It is easy to see why Indonesians might want to find alternative forms of transport. Source: Flickr
The Chinese US$5.5 billion high-speed rail project in Indonesia has been halted a week after its opening ceremony.
Beijing won the contract to build Indonesia’s first high-speed railway, beating off competition from Japan.
The Jakarta-Bandung link, one of many Chinese projects being planned in Asean, is seen as a test of Chinese firms’ ability to operate in a democracy. India, Malaysia and Singapore are all watching the project with interest as they weigh up the strengths of Chinese high-speed rail.
But Jakarta’s transport ministry stopped work, saying the construction permits and the concession agreement had not been signed off because the Chinese-Indonesian consortium developing the project had not submitted the correct documentation.
Apparently some of the documents were in Chinese and could not be understood.
Indonesia’s transport minister, Ignatius Jonan, who has been sceptical about the project, is demanding a guarantee that the landscape would be restored to its original condition if the project is abandoned before completion, as happened with a Jakarta monorail scheme.
Hanggoro Budi Wiryawan, CEO of Kereta Cepat Indonesia China, the consortium behind the project, said construction would not begin until the correct permits were issued.
Permit problems are a repeated challenge for foreign investors in Indonesia, which came 109th in the World Bank’s ease of doing business ranking, behind China in 84th place.
China is hoping to complete the project, one of Indonesia’s biggest infrastructure schemes, by 2018.
Jakarta has vowed to speed up infrastructural development to boost the struggling economy although many projects have been delayed for years or abandoned because of trouble with land purchases, ecological concerns and political disputes.
Zhao Hong of the Singapore’s Institute of Southeast Asian Studies said China’s state-owned enterprises (SOEs) were conditioned to bulldozing their way through objections and would need a different approach in Indonesia, which had better democratic rights.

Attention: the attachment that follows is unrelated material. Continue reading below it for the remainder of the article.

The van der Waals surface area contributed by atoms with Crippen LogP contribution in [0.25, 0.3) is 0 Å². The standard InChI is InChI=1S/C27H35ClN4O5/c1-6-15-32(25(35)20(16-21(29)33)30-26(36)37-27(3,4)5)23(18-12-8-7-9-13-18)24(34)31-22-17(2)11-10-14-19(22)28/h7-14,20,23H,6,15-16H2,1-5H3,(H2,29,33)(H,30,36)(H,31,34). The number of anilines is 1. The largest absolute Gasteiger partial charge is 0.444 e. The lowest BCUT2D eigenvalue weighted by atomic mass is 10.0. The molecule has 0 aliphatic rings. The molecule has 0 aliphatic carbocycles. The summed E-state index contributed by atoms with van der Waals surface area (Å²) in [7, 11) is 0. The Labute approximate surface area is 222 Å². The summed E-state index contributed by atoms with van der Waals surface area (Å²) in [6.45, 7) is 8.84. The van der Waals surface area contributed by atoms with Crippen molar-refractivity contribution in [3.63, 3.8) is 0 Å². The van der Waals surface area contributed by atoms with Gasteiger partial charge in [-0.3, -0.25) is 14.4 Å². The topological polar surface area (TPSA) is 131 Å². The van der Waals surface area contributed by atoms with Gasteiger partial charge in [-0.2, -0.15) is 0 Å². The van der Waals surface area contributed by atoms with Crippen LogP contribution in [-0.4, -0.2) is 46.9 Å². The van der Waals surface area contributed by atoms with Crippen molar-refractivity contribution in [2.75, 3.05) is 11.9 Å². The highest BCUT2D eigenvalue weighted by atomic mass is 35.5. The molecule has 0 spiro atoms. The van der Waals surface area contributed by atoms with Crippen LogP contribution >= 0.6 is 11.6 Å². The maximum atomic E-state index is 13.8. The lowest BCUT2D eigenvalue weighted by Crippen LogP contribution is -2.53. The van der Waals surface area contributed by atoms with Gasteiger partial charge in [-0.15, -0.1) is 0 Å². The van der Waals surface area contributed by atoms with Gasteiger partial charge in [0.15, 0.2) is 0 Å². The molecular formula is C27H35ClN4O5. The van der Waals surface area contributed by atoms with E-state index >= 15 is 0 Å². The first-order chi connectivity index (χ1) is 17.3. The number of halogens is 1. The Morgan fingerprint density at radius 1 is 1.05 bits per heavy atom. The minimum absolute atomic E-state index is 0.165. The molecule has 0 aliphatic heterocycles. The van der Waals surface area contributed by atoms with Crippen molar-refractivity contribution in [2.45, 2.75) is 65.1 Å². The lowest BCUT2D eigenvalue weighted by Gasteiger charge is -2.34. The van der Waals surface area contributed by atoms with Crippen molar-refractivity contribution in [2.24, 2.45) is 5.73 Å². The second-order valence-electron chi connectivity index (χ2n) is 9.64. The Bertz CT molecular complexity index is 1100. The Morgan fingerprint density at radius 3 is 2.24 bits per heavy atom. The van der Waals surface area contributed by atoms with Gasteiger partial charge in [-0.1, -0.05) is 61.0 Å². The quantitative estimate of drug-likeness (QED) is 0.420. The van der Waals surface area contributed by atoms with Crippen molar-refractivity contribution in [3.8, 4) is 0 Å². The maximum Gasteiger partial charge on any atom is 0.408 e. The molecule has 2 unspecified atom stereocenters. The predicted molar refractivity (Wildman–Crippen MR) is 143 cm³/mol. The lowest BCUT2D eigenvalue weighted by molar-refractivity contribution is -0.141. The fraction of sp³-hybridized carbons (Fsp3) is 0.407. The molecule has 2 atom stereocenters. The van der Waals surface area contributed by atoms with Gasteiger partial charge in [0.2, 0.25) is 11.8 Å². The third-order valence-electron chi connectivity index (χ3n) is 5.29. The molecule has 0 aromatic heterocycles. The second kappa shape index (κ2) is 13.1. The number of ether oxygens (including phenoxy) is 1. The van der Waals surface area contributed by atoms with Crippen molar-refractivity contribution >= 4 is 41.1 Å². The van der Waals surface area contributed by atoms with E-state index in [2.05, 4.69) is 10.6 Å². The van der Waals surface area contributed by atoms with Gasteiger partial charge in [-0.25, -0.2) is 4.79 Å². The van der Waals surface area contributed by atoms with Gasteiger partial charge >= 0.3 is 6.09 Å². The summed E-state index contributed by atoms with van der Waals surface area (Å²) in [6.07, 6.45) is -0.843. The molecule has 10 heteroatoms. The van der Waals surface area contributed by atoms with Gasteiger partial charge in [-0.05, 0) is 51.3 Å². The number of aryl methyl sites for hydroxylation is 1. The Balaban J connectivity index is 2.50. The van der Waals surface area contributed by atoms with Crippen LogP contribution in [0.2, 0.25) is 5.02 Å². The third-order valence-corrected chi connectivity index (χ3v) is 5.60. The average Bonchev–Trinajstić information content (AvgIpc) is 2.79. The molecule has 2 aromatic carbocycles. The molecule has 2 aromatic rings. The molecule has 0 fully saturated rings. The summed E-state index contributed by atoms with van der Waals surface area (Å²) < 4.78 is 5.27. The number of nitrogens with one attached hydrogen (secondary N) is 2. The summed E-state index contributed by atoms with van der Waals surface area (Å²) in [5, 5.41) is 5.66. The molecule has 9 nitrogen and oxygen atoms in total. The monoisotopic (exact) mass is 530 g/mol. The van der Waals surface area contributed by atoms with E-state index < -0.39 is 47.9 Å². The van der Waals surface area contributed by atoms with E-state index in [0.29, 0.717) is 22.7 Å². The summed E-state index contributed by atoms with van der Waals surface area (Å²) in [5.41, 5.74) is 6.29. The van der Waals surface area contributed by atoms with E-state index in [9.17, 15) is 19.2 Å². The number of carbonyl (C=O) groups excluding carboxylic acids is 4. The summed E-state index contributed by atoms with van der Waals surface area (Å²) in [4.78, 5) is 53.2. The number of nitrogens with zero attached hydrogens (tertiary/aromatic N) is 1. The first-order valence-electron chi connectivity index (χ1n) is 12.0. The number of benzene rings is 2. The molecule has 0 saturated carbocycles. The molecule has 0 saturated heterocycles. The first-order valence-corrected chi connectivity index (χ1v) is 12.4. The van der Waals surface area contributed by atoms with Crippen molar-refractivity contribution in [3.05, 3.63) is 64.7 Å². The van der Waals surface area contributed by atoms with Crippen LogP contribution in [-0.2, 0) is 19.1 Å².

He said: “Chinese SOEs can get credit from the Chinese government very easily but they need to understand local societies more precisely, especially in Indonesia, where the local politics are very complicated.”
State-owned China Development Bank is providing three-quarters of the funding for the Indonesian railway at a minimal rate and with no guarantee required from Jakarta.
Political analyst Paul Rowland in Jakarta said despite the cheap financing, the Jakarta government faced many risks in conducting such a complicated project in the middle of the crowded island of Java.
“It was always extraordinary wishful thinking to believe they could get this done in a little over two years,” he added.
Meanwhile, China’s official news agency Xinhua quoted Foreign Ministry spokesperson Hua Chunying saying: “Media reports that claimed the railway project has been suspended due to a lack of construction licence are not true.”
Both sides attached great importance to the project, Hua said.
“China and Indonesia will push for the smooth construction of the railway to benefit the Indonesian people and use the project as an opportunity to improve bilateral practical cooperation,” Hua said.
“The construction of the railway is going smoothly,” an anonymous member of China Railway staff said.
Last October, China Railway signed a deal with Indonesia’s state-owned enterprises to form a joint venture to construct and operate the railway, with Indonesia to control 60 per cent of the stake, the agency reported.
If completed, the 150km line would cut travel time from Jakarta to Bandung from more than three hours to less than 40 minutes, Xinhua reported.